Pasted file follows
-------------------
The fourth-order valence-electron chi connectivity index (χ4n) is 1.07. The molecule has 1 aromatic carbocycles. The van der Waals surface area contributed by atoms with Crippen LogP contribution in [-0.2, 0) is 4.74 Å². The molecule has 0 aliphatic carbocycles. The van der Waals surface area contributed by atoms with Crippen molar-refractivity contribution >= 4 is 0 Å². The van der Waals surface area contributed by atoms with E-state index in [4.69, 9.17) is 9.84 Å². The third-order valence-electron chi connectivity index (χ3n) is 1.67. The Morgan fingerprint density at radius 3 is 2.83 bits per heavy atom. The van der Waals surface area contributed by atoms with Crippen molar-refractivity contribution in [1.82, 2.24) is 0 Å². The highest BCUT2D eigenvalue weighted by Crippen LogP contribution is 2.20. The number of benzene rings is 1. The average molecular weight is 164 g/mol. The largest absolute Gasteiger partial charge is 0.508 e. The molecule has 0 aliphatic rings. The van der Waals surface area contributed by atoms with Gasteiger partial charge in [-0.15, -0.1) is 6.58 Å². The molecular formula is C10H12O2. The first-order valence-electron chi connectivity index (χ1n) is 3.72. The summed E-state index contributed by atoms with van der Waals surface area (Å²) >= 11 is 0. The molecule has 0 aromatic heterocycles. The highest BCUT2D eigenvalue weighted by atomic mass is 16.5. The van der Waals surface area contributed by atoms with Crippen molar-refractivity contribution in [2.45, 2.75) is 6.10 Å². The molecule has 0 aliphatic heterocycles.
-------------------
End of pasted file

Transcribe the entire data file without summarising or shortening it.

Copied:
The fourth-order valence-electron chi connectivity index (χ4n) is 1.07. The molecule has 1 aromatic carbocycles. The van der Waals surface area contributed by atoms with Crippen LogP contribution in [-0.2, 0) is 4.74 Å². The molecule has 0 aliphatic carbocycles. The van der Waals surface area contributed by atoms with Crippen molar-refractivity contribution >= 4 is 0 Å². The van der Waals surface area contributed by atoms with E-state index in [4.69, 9.17) is 9.84 Å². The third-order valence-electron chi connectivity index (χ3n) is 1.67. The Morgan fingerprint density at radius 3 is 2.83 bits per heavy atom. The van der Waals surface area contributed by atoms with Crippen molar-refractivity contribution in [1.82, 2.24) is 0 Å². The highest BCUT2D eigenvalue weighted by Crippen LogP contribution is 2.20. The number of benzene rings is 1. The average molecular weight is 164 g/mol. The largest absolute Gasteiger partial charge is 0.508 e. The molecule has 0 aliphatic rings. The van der Waals surface area contributed by atoms with Gasteiger partial charge in [-0.15, -0.1) is 6.58 Å². The molecular formula is C10H12O2. The first-order valence-electron chi connectivity index (χ1n) is 3.72. The summed E-state index contributed by atoms with van der Waals surface area (Å²) >= 11 is 0. The molecule has 0 aromatic heterocycles. The highest BCUT2D eigenvalue weighted by atomic mass is 16.5. The van der Waals surface area contributed by atoms with Crippen molar-refractivity contribution in [2.45, 2.75) is 6.10 Å². The molecule has 0 aliphatic heterocycles.